Enzymes are essential to almost every function in the body. Digestive enzymes are required to ensure the proper breakdown and utilization of the nutrients contained in food. The proper breakdown of food is essential not only for the absorption of nutrients, but also to ensure that the by-products of food can be properly eliminated by the body. If undigested foods reach the large intestine, it becomes food for the "bad" bacteria in your intestinal tract. These "bad" bacteria will putrefy the undigested food, leading to gas, bloating, fatigue, headaches etc.
Ask most people where digestion starts and chances are they will say their stomachs. The truth is that digestion actually starts in your mouth when you smell or even think about food. When we smell or think about food we begin to salivate and in our saliva is the digestive enzyme amylase. Amylase begins to break down carbohydrates in your mouth. The key is to take the time to enjoy your food and to chew your food well so that amylase can do its job effectively. Digestive enzymes are not only found in the mouth (saliva) but also the stomach (gastric juice) and intestines (pancreatic juice, intestinal juice, and intestinal mucosa). There are some digestive enzymes that the human body cannot produce but when taken supplementally, can be very helpful. These include; cellulase which breaks down plant fibre (cellulose), invertase which breaks down refined sugars, and pectinase which breaks down phytates. It is very important that phytates and phytic acid are broken down (phytic acid is found in seeds, legumes and grains). If not, they can bind with calcium, magnesium and zinc in the intestine, blocking the absorption of these important minerals.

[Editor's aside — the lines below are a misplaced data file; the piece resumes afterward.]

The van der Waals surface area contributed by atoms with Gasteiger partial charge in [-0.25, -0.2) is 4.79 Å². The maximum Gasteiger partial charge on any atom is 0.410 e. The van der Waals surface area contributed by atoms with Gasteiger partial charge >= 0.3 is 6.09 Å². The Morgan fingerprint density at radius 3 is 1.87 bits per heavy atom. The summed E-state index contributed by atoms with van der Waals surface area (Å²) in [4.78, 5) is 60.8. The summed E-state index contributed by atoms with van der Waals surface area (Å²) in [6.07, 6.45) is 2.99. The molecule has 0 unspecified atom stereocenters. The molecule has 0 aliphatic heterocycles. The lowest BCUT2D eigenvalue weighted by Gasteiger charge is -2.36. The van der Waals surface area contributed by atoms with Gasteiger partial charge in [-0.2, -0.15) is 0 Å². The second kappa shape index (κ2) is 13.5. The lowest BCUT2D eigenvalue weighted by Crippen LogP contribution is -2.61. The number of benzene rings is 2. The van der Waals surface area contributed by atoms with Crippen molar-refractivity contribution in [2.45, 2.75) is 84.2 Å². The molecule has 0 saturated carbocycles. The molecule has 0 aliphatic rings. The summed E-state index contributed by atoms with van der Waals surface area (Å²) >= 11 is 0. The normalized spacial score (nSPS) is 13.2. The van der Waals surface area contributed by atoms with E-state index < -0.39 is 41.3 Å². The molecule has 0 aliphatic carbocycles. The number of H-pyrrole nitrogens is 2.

As we age, our natural production of enzymes begins to decrease. Poor dietary choices, over-cooking foods, and not eating enough fresh fruits and vegetables also contribute to enzyme deficiency. Symptoms of insufficient enzymes include:
- Gas and bloating
- Heavy feeling after eating
- Malabsorption of nutrients
- Undigested food in stool
During digestion food is broken down into molecular components by specific enzymes. Carbohydrates (starches) are broken down by the enzyme amylase into maltose, glucose and fructose. Proteins are broken down into individual amino acids by enzymes called protease and fats are broken down into glycerol and fatty acids by the enzyme lipase.This allows the body to absorb the maximum amount of nutrients from your meal. When food is effectively broken down, the overall function of the digestive system is improved.
When shopping for a digestive enzyme, look for plant enzyme formulas that address every type of food group including; proteins, fats, carbohydrates, dairy, plant and vegetable material (cellulose), and sugars. This combination of enzymes functions under the whole range of gastric pH's from 2-14. The addition of daily digestive enzymes can help you get more out of your diet and more out of life!
This column is sponsored by Good 'n' Natural in Steinbach.